” Recently it has been used by Vučič to discredit Kurti, turning it into a general narrative that Kurti is not interested in Kosovo as much as he is interested in the creation of Greater Albania. 

Petrović argues that this is the most widespread narrative in Serbia, even being repeated by far-right politicians as an attack on Vučić who has ‘tolerated’ its creation according to them.

Another form in which the narrative of Greater Albania appears is when there is cooperation between politicians from Albania and other Balkan states where Albanians have political representation.

This narrative is also widely used by anti-Western historians or other “experts” when discussing Albanians in the Western Balkans, as well as in sporting events where symbols of Greater Albania are displayed, or when the sign of the double-headed eagle is used.

This narrative – Nikola Petrovič explains – as unrealistic as it is, is used to present the Albanians as a factor of instability in the Western Balkans.

It returns to attention when it is used by the political elite, but I really don’t think that the idea of ​​”Greater Albania” is considered a serious threat by the majority of the population” – concluded the expert from Serbia, Petrović.

Another thesis for the use of this narrative by Serbia is what the lecturer Ermal Hasimja mentions, according to which ” these accusations can serve Serbia the most to balance internal nationalism with the counter-figure of an external enemy “.

North Macedonia

This repeated statement, which has Serbia as its regional speaker, during the second half of this year was often heard in North Macedonia as well. Albin Kurti’s visit to municipalities with an Albanian majority in Macedonia was used as a catalyst .

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As was shown in the case of Albin Kurti’s visit to Tetovo and Çair, the narrative of Greater Albania is used as an instrument of internal politics in North Macedonia more than as an attitude towards Albin Kurti or even less Albania.

Filip Stojanovski, part of the Metamorphosis foundation, confirms this finding by pointing out that ” it is local pro-Russian political parties such as United Macedonia ( modeled after Putin’s United Russia ) that use aspects of this narrative to reopen wounds from the conflict armed in 2001 “.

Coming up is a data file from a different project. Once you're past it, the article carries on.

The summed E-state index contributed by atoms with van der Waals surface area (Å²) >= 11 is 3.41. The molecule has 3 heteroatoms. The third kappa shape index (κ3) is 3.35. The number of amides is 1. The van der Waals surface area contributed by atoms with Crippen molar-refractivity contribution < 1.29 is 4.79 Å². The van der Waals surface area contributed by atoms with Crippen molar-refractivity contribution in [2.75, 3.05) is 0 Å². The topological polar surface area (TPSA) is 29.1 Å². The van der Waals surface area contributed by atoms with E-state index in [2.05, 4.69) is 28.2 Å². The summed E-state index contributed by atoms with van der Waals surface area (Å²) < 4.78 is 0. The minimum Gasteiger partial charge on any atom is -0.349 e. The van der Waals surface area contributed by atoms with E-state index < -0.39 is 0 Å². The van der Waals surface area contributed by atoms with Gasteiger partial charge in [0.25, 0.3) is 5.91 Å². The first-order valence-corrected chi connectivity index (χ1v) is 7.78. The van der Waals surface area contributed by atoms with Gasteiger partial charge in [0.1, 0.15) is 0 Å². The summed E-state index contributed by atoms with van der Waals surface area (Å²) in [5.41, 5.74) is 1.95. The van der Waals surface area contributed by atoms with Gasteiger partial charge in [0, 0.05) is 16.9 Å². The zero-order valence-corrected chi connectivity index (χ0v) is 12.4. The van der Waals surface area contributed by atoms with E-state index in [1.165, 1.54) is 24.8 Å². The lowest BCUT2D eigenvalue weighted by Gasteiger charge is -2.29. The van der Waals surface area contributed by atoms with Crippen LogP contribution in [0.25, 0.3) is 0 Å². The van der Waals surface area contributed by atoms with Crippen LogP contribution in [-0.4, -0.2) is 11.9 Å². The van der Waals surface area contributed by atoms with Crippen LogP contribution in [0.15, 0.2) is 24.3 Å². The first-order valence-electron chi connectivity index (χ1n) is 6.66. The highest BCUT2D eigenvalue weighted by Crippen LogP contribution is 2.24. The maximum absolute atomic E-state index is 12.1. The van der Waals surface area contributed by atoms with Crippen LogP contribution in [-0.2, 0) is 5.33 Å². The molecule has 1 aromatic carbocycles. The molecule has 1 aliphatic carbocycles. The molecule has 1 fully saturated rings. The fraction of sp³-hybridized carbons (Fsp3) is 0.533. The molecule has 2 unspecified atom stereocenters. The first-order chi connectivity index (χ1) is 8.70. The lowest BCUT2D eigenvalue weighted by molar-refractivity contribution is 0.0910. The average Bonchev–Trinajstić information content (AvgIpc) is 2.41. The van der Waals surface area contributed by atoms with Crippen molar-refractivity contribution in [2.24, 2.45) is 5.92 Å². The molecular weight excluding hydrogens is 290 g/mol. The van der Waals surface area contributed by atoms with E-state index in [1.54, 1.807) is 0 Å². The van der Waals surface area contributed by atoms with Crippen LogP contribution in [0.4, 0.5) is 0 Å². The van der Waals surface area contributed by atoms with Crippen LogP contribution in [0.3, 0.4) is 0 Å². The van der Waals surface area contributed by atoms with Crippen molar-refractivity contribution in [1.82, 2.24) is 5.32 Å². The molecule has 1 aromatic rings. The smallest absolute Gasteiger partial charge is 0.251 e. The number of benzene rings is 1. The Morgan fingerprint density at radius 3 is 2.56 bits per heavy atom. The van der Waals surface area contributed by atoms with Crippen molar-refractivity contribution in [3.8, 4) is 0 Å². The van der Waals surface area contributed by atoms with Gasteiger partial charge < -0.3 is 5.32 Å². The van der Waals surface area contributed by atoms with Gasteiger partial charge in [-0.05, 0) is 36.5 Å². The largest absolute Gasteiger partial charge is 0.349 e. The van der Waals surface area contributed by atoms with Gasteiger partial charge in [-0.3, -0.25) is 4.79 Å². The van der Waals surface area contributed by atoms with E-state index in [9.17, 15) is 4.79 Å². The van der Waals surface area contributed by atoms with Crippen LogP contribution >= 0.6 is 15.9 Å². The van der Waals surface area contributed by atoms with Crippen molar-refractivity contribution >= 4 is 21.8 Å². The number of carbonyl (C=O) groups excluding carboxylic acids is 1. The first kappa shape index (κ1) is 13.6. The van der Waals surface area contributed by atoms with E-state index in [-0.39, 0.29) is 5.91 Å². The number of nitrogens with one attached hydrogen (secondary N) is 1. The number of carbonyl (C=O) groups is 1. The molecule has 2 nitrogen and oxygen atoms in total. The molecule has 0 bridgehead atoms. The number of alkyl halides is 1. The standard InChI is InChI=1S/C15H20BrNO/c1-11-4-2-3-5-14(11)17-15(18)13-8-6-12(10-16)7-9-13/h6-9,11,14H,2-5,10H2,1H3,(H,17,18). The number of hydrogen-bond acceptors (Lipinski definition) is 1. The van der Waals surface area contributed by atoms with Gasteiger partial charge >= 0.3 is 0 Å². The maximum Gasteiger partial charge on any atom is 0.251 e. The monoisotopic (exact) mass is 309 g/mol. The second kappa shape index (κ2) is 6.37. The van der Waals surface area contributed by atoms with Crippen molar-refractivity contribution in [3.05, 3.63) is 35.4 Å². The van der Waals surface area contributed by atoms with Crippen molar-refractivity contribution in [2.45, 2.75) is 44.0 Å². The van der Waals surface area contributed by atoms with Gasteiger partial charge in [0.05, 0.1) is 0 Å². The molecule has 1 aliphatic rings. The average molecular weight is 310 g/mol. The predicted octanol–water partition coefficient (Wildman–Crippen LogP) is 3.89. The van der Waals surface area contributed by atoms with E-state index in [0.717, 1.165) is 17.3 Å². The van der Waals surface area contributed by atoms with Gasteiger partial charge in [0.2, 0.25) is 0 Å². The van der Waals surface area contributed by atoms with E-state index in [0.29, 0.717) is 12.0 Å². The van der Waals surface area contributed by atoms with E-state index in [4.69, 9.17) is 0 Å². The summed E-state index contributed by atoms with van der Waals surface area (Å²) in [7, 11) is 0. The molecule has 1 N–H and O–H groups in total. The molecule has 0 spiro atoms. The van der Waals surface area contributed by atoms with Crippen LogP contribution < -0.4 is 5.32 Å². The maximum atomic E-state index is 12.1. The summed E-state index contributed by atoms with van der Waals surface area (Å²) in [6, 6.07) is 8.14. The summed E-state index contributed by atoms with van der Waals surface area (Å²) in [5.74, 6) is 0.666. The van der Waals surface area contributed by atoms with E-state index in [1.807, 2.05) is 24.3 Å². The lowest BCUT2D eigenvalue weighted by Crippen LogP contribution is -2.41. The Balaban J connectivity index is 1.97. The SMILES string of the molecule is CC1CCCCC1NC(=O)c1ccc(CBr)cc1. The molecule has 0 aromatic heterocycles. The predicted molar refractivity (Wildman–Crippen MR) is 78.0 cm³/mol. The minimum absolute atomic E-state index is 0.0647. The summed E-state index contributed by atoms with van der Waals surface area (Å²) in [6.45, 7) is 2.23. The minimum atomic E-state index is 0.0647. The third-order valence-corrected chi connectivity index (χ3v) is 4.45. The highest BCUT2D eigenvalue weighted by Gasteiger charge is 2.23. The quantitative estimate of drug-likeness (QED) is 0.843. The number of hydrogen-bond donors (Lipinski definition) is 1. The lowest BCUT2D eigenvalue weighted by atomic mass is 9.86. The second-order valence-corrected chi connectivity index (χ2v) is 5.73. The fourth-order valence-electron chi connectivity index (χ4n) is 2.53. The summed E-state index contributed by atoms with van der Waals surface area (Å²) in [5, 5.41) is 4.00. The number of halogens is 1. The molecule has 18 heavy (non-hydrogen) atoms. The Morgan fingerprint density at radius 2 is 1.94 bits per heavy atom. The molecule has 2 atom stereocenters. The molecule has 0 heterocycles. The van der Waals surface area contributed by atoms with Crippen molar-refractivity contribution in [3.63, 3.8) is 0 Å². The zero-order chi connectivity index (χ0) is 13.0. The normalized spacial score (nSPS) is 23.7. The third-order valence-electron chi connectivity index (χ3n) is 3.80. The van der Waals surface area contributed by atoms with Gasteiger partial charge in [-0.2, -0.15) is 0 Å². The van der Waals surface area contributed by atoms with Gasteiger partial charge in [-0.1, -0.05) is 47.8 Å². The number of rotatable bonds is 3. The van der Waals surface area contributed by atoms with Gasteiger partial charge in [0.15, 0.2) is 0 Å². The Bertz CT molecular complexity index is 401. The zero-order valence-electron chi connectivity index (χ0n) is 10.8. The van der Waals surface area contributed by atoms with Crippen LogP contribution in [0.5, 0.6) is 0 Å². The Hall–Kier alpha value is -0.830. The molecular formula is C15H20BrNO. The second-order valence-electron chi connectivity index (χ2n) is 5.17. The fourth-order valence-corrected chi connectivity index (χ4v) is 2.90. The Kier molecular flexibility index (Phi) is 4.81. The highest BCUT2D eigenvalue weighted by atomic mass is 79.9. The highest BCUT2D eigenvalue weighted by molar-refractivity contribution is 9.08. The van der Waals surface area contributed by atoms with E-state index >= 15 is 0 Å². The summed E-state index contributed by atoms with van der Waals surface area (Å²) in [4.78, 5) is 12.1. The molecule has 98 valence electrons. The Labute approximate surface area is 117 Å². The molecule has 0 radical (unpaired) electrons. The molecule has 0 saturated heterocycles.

” Levica, another openly pro-Kremlin party that has 2 MPs, also promotes a version of this “Albania” conspiracy theory , especially ahead of the upcoming elections in 2024. “

Despite the fact that the main Albanian politicians have promoted the concept of “Greater Albania” emphasizing EU integration to overcome border problems, certain events are used to provoke provocations and revive this narrative, argues Stojanovski.

Examples range from the 2014 drone incident in Belgrade, to conspiracy theories about the 2016 meetings of Albanian politicians in Tirana, to the visit of Kosovo Prime Minister Kurti in 2023 to Tetovo and the opening of the KLA Museum near Kumanovo . 

Evidence of the impact this narrative has according to Stojanovks is the way it is modified to fit different contexts, including the use of inappropriate jokes as a means of conveying disinformation, such as the case of the supposed ban of the Barbie movie in Serbia due to the use of the map of Greater Albania. EUvs.Disinfo notes that these humor misuse tactics, called “hahaganda,” are also a key part of pro-Kremlin narratives.


The narrative of “Greater Albania” is constantly used, sometimes as a tool to attack certain policies or individuals and sometimes as an argument for a possible danger. But despite the raising of this narrative by Serbia and even giving its voice by Russia to the UN Security Council, for experts the situation is clear.

The concept of an “Ethnic Albania” or “Greater Albania” is as much a part of folklore as other Balkan songs or legends. – assesses the lecturer Ermal Hasimja. “Greater Albania” has been used for internal politics in Serbia, even in North Macedonia. It was used as a tool of rebuke for Kosovo politicians or for the West itself, as diplomat Agim Nesho explains.

Experts estimate that the concept of “Greater Albania” never turned into a strategy, let alone a real plan, remaining in the realm of narratives.

This article was produced as part of the Western Balkans Anti-Disinformation Center regional initiative